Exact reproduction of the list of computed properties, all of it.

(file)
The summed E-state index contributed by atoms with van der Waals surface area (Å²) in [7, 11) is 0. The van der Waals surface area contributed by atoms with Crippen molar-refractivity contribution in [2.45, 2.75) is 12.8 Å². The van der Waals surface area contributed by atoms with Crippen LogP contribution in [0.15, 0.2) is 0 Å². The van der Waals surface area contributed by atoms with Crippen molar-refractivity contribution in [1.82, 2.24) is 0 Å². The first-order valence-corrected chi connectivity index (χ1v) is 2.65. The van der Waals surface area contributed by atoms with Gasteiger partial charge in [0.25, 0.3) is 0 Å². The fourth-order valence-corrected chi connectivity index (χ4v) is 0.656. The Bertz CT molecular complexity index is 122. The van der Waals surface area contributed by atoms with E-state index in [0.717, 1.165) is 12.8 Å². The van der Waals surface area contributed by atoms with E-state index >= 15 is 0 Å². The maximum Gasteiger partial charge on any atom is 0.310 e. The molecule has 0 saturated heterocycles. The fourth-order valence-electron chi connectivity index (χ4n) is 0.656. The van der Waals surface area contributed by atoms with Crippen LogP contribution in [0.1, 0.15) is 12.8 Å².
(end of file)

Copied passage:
The summed E-state index contributed by atoms with van der Waals surface area (Å²) in [7, 11) is 0. The van der Waals surface area contributed by atoms with Crippen molar-refractivity contribution in [2.45, 2.75) is 12.8 Å². The van der Waals surface area contributed by atoms with Crippen LogP contribution in [0.15, 0.2) is 0 Å². The van der Waals surface area contributed by atoms with Crippen molar-refractivity contribution in [1.82, 2.24) is 0 Å². The first-order valence-corrected chi connectivity index (χ1v) is 2.65. The van der Waals surface area contributed by atoms with Gasteiger partial charge in [0.25, 0.3) is 0 Å². The fourth-order valence-corrected chi connectivity index (χ4v) is 0.656. The Bertz CT molecular complexity index is 122. The van der Waals surface area contributed by atoms with E-state index in [0.717, 1.165) is 12.8 Å². The van der Waals surface area contributed by atoms with E-state index >= 15 is 0 Å². The maximum Gasteiger partial charge on any atom is 0.310 e. The molecule has 0 saturated heterocycles. The fourth-order valence-electron chi connectivity index (χ4n) is 0.656. The van der Waals surface area contributed by atoms with Crippen LogP contribution in [0.1, 0.15) is 12.8 Å².